Our goal is to get Ubricoin to be accepted by 2024, as standard method of payment for the 14 million families in Kenya. Complete acceptance will mean that all transactions in the country will go through Ubricoin.
We hope that people will use Ubricoin for making payments for groceries, school fees, medical care, transport, entertainment and for capital purchases such as vehicles, buildings, land, for funding capital projects. In addition people will use Ubricoin to pay for all kinds of professional services to providers. Architects, engineers, doctors, lawyers, teachers, and the like, will accept Ubricoin for services provided. Paraprofessionals: technicians, plumbers, carpenters, and all labor providers in general, will accept UBN as payment for their labor.
Business people will pay for the purchasers in UBN. Petrol station owners will pay petroleum dealers with UBN. The dealers will then pay the refiners in UBN, thus covering the supply side. On the demand side people will buy petroleum using UBN. Similarly, restaurant owners will pay for groceries and other restaurant supplies in UBN. The customers will, in turn, pay restaurant owners in UBN. In the travel business, people will pay for tickets, hotel accommodation, meals and other travel amenities in UBN. UBN will generally be accepted in all transactions, in both the supply side and the demand side of business.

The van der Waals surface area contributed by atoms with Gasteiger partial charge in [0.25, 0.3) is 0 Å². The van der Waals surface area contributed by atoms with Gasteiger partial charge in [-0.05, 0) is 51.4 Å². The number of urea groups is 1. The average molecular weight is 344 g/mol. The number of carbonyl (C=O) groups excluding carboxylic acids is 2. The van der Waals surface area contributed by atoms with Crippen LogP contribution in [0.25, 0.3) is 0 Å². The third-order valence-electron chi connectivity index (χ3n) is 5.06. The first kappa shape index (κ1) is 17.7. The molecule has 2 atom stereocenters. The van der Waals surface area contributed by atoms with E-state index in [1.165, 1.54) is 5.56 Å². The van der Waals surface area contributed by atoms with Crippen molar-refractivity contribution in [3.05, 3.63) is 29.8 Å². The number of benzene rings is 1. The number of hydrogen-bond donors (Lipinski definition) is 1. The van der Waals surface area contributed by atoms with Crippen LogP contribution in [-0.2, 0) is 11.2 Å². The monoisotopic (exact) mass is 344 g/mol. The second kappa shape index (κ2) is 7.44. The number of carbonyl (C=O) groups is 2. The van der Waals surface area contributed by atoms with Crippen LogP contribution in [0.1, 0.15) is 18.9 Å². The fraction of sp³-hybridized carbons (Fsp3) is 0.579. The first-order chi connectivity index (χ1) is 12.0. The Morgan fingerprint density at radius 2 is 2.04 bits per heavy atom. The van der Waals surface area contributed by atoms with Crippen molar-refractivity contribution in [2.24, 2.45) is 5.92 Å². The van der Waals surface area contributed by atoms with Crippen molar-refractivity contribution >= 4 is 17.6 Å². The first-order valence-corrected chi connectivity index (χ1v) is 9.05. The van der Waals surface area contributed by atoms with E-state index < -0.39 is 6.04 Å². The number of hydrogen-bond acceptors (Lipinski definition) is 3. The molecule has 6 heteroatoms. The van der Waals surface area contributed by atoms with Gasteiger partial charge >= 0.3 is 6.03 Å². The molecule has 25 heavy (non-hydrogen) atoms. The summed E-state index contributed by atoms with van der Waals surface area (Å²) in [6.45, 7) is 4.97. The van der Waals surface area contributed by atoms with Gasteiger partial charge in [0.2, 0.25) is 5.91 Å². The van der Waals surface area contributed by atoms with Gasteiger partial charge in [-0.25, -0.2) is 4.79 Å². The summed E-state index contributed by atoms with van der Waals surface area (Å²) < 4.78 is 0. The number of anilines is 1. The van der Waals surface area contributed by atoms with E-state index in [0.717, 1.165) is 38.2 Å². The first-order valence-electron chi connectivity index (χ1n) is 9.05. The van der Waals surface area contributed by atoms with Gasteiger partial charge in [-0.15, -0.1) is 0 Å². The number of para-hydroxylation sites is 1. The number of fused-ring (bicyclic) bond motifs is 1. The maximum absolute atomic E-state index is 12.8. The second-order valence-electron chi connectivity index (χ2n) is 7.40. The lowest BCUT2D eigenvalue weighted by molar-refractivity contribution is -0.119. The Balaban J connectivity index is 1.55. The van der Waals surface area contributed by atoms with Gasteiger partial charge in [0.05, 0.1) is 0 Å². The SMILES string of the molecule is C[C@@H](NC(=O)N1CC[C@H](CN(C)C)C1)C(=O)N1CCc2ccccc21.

Rogers (1983), explained that adoption of innovations such as Ubricoin encounters five categories of people:
- Innovators, who want to be the first to try the innovation. They are venturesome and interested in new ideas. Innovators are willing to take risks, and are often the first to develop new ideas. Very little, if anything, needs to be done to appeal to innovators.
- Early adopters are opinion leaders. They enjoy leadership roles, and embrace change opportunities. Early adopters are already aware of the need to change and so are very comfortable adopting new ideas. Strategies to appeal to this population include how-to manuals and information sheets on implementation. They do not need information to convince them to change.
- Early majority, rarely leaders, typically need to see evidence that the innovation works before they are willing to adopt. Strategies to appeal to this population include success stories and evidence of the innovation’s effectiveness.
- Late majority, skeptical of change, will only adopt an innovation after it has been tried by majority. Strategies to appeal to this population include information on how many other people have tried the innovation and have adopted it successfully.
- Laggards are bound by tradition and very conservative. They are very skeptical of change and are the hardest group to bring on board. Strategies to appeal to this population include statistics, fear appeals, and pressure from people in the other adopter groups.
Among the 14 million families in Kenya, the following table indicates the number of families in each category.
Table 1. Adoption profile of Ubricoin by families in Kenya, by 2024
|Categories||Percentage %||Number of families|
By 2024, we expect that Ubricoin will be used for transactions by 11,760,000 families of the 14 million families in Kenya. The 2,240,000 families remaining, represent the laggards, who in Roger’s model, may not adopt Ubricoin as their standard mode of payment. Non-the-less, they are highly likely to interact with people using Ubricoin such that they will be indirect users. For example, a laggard could receive Ubricoin sent to him or her through a neighbor. Other laggards may request friends, relatives or neighbors to help with shopping using UBN.